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Over the last several years, I have shifted from supporting single payer health care to embracing a regulated competition model.  As I have written often, I think the latter offers our best method of providing adequate coverage, at a better cost, with superior checks and balances against abuse such as invidious rationing, while promoting innovation and efficiency.  For example, Part D Medicare, which relies on private companies competing for government approved coverages, has cost the government less than projected when it was instituted—a very rare thing—and is very popular with seniors.

When Representative Paul Ryan first suggested moving to a private Medicare system starting in about ten years, Democrats channeled their inner demogogues, warning that it would throw seniors to the wolves.  Hardly.  And now, according to an article in the NYT, support for something along those general lines may be becoming bipartisan, at least in the Super Committee that has, so far, failed to come up with a plan to rein in the USA’s catastrophic debt crisis.  From the story:

Members of both parties told the panel that Medicare should offer a fixed amount of money to each beneficiary to buy coverage from competing private plans, whose costs and benefits would be tightly regulated by the government. Republicans have long been enamored of that idea. In the last few weeks, two of the Republican candidates for president, Mitt Romney and Newt Gingrich, have endorsed variations of it. The idea faces opposition from many Democrats, who say it would shift costs to beneficiaries and eliminate the guarantee of affordable health insurance for older Americans.

But some Democrats say that — if carefully designed, with enough protections for beneficiaries — it might work. The idea is sometimes known as premium support, because Medicare would subsidize premiums charged by private insurers that care for beneficiaries under contract with the government. “This is an idea that could easily resurface in the future as Congress seeks additional Medicare savings for deficit reduction,” said Patricia H. Neuman, senior vice president of the Kaiser Family Foundation.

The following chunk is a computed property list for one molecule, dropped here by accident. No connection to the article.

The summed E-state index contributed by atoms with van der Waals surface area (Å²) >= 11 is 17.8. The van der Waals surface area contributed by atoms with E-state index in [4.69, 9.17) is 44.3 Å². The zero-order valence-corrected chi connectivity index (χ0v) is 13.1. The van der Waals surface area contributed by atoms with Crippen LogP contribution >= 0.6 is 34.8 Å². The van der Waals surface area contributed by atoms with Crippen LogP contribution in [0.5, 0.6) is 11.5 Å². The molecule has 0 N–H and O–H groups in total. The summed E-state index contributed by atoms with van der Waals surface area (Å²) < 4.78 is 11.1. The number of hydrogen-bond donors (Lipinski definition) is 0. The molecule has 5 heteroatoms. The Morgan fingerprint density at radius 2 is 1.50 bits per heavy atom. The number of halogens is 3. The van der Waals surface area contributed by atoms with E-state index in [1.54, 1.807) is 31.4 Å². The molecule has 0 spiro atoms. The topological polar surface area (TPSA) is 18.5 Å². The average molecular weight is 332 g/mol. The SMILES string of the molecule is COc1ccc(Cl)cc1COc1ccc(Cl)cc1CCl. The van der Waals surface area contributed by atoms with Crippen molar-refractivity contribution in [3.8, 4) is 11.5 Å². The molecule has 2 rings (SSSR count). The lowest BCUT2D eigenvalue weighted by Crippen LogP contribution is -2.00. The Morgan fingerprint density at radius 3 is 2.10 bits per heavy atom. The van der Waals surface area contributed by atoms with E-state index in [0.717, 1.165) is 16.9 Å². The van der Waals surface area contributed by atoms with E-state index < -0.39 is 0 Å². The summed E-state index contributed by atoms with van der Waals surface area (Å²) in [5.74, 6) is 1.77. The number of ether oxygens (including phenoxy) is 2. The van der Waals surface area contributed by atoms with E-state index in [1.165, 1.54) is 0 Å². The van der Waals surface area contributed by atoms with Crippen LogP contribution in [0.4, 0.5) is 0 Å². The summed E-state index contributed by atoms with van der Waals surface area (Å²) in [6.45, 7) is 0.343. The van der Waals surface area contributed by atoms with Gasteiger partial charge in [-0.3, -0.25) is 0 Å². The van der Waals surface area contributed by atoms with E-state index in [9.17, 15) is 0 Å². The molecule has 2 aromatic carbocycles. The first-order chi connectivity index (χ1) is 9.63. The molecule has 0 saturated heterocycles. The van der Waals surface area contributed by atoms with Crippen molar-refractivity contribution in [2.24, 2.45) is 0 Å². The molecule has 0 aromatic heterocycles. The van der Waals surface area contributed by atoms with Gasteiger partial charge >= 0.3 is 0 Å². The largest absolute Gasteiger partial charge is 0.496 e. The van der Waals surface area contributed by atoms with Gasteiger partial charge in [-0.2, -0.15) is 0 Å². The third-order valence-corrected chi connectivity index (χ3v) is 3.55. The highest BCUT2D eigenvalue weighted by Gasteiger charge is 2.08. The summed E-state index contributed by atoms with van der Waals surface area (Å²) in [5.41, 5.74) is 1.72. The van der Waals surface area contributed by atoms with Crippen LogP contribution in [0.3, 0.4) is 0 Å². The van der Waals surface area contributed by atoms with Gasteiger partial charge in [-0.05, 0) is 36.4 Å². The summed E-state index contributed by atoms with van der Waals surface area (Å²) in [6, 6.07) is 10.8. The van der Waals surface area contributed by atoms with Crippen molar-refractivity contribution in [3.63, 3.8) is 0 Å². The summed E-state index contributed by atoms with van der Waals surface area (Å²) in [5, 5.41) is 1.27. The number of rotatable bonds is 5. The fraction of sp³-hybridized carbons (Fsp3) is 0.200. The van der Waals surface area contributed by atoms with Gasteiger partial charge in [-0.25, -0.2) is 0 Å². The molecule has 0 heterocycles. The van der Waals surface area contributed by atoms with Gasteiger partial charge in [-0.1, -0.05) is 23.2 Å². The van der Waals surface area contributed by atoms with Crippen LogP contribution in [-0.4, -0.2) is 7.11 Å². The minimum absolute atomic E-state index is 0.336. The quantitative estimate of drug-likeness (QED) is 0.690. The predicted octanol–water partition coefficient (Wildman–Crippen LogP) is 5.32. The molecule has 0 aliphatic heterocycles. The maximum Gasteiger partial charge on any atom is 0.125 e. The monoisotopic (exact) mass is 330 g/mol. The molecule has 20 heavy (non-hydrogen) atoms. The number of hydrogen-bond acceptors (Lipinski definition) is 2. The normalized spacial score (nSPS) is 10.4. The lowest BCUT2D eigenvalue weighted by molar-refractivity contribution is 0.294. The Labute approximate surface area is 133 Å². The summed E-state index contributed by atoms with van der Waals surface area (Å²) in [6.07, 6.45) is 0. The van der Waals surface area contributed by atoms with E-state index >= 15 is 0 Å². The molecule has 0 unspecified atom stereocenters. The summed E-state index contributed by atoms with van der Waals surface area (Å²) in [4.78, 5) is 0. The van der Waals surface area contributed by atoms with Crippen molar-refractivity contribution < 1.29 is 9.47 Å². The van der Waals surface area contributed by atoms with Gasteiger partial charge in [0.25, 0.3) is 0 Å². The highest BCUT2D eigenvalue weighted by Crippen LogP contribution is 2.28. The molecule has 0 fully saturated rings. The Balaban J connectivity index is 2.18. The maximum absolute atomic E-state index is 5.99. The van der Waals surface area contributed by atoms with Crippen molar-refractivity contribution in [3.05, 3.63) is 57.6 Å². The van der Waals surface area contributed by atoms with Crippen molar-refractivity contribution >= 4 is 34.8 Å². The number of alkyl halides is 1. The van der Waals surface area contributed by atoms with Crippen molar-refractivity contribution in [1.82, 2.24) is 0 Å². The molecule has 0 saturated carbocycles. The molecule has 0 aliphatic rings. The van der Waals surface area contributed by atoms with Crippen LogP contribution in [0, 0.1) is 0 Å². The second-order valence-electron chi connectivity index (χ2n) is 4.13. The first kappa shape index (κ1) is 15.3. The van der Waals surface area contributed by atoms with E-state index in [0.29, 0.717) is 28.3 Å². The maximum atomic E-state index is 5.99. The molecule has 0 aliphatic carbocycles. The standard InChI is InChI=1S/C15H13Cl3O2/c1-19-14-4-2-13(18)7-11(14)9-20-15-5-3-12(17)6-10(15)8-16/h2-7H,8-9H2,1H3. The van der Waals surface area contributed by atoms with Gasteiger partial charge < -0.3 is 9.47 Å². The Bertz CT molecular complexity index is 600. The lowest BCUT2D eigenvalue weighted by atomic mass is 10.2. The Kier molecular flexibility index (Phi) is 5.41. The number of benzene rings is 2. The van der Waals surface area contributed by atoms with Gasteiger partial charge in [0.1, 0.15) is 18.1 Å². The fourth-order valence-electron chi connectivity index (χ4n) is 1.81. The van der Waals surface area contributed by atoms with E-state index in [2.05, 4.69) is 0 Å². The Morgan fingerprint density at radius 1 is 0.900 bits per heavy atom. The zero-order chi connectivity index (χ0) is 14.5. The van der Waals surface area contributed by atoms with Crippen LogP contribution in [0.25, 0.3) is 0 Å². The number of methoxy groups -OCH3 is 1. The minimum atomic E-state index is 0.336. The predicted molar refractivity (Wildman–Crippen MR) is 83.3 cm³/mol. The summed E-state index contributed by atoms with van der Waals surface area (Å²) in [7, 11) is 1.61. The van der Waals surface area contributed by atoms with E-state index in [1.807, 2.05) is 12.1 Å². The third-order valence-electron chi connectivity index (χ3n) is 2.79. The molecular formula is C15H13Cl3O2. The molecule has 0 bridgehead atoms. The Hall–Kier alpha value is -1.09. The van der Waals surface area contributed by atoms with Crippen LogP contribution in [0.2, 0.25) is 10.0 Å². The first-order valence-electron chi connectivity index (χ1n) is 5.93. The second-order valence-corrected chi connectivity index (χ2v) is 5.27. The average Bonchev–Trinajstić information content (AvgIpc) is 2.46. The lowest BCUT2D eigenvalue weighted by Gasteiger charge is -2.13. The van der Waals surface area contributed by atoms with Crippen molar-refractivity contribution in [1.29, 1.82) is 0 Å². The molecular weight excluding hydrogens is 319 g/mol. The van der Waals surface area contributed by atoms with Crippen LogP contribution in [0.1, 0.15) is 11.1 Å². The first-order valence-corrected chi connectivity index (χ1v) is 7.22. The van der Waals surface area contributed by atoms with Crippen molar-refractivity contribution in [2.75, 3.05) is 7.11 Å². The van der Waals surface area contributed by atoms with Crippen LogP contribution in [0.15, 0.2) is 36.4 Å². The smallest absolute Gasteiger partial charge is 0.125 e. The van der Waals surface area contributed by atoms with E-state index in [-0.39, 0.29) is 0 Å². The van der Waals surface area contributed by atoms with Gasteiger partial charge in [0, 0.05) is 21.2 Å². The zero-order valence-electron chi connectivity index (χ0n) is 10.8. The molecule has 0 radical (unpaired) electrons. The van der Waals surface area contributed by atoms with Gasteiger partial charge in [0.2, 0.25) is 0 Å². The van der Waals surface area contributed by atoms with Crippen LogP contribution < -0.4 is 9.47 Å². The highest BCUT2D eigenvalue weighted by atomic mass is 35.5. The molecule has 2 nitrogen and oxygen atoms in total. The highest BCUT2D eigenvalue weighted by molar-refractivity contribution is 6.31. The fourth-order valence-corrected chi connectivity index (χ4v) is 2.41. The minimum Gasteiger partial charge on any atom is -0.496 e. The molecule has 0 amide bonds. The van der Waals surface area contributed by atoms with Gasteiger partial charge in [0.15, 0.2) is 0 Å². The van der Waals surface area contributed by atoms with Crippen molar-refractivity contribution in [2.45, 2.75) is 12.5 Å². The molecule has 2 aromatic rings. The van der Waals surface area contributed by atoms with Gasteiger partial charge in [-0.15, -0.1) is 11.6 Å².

Of course, the devil is in the details, but I see hope here.  To work, a privatized system would have to avoid the worst parts of Obamacare, putatively a private system, but really a government takeover.  For example, the Independent Payment Advisory Board—which looks to be the cornerstone for the erection of a bureacratic state—will have to be eliminated.  And, while there would have to be a minimum benefits floor below which companies couldn’t go, beyond that, innovation should be encouraged by allowing a relatively free rein for mixing benefits and copayments. For sure, regulators can’t have so much control that that government bureaucrats can stifle competitive forces by issuing fiats requiring all policies to lard out the constituency goodies at no cost, as has already happened under the Obamacare debacle.

Nor, to maintain proper limits on government power, should participation be mandatory—just as they are not forced today to participate in Medicare (except Part A hospitalization, which is automatic and paid for by Medicare taxes).  But, as in Part D currently, there is nothing wrong with inducing permanently upping premiums on an annual basis for those who choose to delay joining the risk pool.

Hopefully the next election will make it clear that the American people want less centralization, less suffocating regulation—which isn’t the same thing as “being on their own,” as our demogogic president frequently claims—and more privitization.  That would be far more in keeping with the American way and, I believe, offers our best chance to maximize personal liberty while avoiding fiscal disaster.

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